The Left-Leaning Tower: Why conservatives steer clear of grad school. Left-leaning lecture halls: Universities like to think of their lecture series as extensions of the education that students get in their classrooms — unfortunately, they usually are. Paul Gottfried on character sketches of academic loons. Less academics, more narcissism: The University of California is cutting back on many things, but not useless diversity programs. English professors have long been straying far afield from literary studies, expanding into women’s studies, disability studies, ethnic studies, even fat studies — recently they have migrated into animal studies. In academia, new manifestations of gnosticism, a very old heresy, are found in English departments everywhere. Where trendy is 17th century: "Classical Christian" colleges turn to the Great Books curriculum in order to advance a small but growing sector of higher education. From The Catholic Thing, the historical situation in which we find ourselves — one of opposition to or avoidance of the Catholic nature of Catholic institutions of higher learning — has a long history; and moving the universities to get into the nitty-gritty of being called Catholic is fundamental to the Church’s presence in the larger pagan and agnostic culture. From Catapult, if the resurrection story has the power to shape everything we do, how does it shape the education of ourselves and our children? God is in the basement of the Empire State Building: Dinesh D’Souza, the new president of the city’s only Evangelical college, wants to build a “Christian A-team” — but can the man who says Obama supports radical Muslims persuade students to follow him? Reinventing religious life on campus: Religious identity has largely been replaced by ethnic and racial identities as markers of group membership and solidarity. A review of Thriving at College: Make Great Friends, Keep Your Faith and Get Ready for the Real World! by Alex Chediak.


From Aspeers, Jutta Schulze (Buenos Aires): A “Truth Like This”: Language and the Construction of Power and Knowledge in Vampire Fiction; and Martin Domke (Berlin): Into the Vertical: Basketball, Urbanization, and African American Culture in Early-Twentieth-Century America. Meet the original JWoww and Snooki, would-be stars of Bridge & Tunnel. More and more on 1493: Uncovering the New World Columbus Created by Charles C. Mann. The the national security state is the biggest threat to American liberty, but the tea party is blind to the danger — and so's the Obama left. The Responsibility of Intellectuals, Redux: Noam Chomsky on using privilege to challenge the state. Peter Singer on the troubled life of Nim Chimpsky. The NYT paywall is out of the gate fast: 281,000 paying digital subscribers in three months show readers will pay for quality news. A review of 100 Plus: How the Coming Age of Longevity Will Change Everything, From Careers and Relationships to Family and Faith by Sonia Arrison (and more). The other health care revolutions: The Affordable Care Act may have gotten all the attention, but American medicine will be transformed even more profoundly by forces that neither the government, insurance companies, nor even doctors themselves can fully tame. A review of Digital Media and Democracy: Tactics in Hard Times by Megan Boler. Footballer Joey Barton is a convicted criminal who's reinvented himself on Twitter, but do his tweets reveal him as a budding philosopher? (and more) With Hugues Lagrange’s book on “the denial of cultures”, culture has again become the focus of poverty studies. One case where market forces actually work: An interview with Roy Baumeister, author of Sexual Economics: A Research-Based Theory of Sexual Interactions, or Why the Man Buys Dinner.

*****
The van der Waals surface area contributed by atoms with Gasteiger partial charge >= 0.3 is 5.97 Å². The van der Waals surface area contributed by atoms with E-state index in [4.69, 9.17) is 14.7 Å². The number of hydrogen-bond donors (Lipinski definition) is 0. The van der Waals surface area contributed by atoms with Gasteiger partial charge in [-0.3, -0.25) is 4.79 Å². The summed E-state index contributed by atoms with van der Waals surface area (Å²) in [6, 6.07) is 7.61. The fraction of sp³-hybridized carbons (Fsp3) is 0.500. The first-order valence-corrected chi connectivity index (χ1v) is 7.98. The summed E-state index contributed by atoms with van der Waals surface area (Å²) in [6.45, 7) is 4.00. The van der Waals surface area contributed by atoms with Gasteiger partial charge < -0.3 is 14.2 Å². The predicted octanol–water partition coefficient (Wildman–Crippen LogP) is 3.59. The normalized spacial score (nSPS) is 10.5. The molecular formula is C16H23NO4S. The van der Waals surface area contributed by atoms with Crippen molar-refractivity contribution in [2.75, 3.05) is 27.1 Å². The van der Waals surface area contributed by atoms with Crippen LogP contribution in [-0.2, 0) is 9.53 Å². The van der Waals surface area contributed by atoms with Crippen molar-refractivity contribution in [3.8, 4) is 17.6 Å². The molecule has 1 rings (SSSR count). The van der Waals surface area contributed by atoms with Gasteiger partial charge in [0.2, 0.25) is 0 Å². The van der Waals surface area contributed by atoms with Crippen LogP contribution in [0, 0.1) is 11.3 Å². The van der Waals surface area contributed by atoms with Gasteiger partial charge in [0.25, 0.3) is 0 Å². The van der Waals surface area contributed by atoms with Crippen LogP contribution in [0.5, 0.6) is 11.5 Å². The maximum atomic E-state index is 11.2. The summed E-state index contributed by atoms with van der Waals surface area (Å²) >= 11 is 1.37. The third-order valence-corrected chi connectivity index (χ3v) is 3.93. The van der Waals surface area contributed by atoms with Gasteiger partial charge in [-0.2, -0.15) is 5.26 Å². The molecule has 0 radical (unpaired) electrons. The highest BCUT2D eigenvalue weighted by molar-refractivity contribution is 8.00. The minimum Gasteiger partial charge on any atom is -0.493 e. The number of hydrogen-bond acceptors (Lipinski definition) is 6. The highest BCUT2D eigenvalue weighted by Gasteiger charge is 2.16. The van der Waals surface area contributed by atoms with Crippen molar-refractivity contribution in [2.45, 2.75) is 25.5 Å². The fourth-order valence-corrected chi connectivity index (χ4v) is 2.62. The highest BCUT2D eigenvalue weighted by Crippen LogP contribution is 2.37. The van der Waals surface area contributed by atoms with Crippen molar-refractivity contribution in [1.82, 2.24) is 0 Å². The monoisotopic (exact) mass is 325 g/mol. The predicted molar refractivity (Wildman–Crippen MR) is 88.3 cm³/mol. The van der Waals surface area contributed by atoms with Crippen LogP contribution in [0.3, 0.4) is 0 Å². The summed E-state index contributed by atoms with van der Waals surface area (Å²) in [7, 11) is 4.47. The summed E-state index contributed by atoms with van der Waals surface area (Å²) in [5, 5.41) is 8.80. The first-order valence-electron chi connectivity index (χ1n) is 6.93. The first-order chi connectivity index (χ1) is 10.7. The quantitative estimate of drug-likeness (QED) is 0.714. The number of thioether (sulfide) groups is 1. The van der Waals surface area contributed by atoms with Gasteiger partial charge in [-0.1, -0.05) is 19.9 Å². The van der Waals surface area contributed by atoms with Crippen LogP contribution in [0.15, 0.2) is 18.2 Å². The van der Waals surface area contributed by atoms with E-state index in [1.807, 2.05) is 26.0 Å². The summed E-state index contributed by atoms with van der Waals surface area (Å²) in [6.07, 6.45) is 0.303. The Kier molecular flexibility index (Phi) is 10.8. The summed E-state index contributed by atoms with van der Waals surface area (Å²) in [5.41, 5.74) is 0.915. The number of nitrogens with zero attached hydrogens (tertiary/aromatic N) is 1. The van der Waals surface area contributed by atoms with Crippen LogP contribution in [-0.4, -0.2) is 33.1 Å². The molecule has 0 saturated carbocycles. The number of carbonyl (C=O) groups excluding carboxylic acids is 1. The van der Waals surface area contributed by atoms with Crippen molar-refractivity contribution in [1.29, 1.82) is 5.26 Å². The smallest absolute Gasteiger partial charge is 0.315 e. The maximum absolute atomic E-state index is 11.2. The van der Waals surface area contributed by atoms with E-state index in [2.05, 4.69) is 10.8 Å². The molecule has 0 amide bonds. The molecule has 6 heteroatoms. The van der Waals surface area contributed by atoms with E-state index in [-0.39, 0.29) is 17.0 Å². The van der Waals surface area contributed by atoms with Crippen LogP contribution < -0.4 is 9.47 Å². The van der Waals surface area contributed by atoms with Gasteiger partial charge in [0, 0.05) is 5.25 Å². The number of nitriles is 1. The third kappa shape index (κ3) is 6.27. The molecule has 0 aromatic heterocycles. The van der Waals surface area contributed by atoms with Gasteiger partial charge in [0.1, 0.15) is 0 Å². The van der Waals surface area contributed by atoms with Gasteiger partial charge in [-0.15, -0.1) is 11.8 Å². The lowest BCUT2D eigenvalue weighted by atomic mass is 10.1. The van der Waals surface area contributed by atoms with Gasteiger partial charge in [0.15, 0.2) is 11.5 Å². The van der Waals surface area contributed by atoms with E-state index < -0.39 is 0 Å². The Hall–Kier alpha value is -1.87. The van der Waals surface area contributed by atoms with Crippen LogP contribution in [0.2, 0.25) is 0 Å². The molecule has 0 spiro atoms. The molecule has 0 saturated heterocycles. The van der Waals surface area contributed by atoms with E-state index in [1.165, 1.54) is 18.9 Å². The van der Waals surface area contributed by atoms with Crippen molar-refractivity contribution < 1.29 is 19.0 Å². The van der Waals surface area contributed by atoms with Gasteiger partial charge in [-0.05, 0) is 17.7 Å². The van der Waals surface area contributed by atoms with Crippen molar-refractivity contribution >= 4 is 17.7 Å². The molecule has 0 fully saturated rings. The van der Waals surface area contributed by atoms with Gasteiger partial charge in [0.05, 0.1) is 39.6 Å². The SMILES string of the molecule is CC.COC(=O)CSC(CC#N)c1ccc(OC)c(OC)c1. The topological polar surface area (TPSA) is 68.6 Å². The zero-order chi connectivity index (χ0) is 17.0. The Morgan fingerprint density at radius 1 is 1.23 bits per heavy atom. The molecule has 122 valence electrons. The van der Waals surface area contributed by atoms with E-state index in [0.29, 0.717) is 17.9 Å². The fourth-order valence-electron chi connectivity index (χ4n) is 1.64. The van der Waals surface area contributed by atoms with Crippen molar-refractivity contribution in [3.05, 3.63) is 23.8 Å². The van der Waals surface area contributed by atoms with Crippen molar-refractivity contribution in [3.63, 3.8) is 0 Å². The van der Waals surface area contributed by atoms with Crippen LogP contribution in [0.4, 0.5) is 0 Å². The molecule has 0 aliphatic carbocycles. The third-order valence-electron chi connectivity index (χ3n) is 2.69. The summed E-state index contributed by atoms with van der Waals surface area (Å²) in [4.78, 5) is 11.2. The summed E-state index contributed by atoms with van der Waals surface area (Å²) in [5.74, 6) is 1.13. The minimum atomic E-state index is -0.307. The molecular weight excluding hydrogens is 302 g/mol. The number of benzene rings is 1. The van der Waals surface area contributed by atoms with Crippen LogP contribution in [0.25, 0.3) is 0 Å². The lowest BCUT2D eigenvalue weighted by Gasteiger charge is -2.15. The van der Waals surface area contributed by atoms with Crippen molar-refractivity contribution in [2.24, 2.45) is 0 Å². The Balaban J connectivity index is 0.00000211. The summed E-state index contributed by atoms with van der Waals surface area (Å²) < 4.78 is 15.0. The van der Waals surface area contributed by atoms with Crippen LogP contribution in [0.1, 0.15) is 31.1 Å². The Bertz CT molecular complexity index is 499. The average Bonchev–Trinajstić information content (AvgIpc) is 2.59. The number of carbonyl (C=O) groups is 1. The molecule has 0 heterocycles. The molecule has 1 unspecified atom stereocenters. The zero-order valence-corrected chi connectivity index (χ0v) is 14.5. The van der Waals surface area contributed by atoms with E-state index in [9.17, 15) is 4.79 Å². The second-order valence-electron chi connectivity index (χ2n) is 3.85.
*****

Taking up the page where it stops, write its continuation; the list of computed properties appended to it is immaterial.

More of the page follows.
Richard A. Easterlin (USC): The Happiness-Income Paradox Revisited. Daniel A. Farber (UC-Berkeley): Law, Sustainability, and the Pursuit of Happiness. Mariano Rojas (FLACSO) and Joar Vitterso (Tromso): Conceptual Referent for Happiness: Cross-Country Comparisons. Daniel M. Gropper and Jere T. Thorne (Auburn) and Robert A. Lawson (SMU): Economic Freedom and Happiness. From New Scientist, how to be happy (but not too much): A special report on our reasons to be cheerful. Meeting human needs: The good life is the fully human life, says Richard Norman. A review of Exploring Happiness: From Aristotle to Brain Science by Sissela Bok (and more). Teaching Happiness: The prime minister of Bhutan takes on education. A review of God Wants You Happy: From Self-Help to God's Help by Father Jonathan Morris. Happiness in not just a feeling, it is a signal to others about what might make them happier. A review of Flourish: A New Understanding of Happiness and Well-Being and How to Achieve Them by Martin Seligman (and more and more and more). Stefan Sagmeister on seven rules for making more happiness. Does money buy happiness? Robert H. Frank, Justin Wolfers and Daniel Gilbert debate the economics of happiness. We haven’t become happier, the three scholars show in their new study, because we’ve become more unequal. A new and improved recipe for happiness: How a psychologist and Gallup updated Maslow's famous "hierarchy of needs". The pursuit of happiness: Can we have an economy of well-being? Happiness, philosophy and science: Before we can establish a science of happiness, we must agree on what happiness means — philosophy can help. Dan Ariely on how to maximise our prosperity and well-being.

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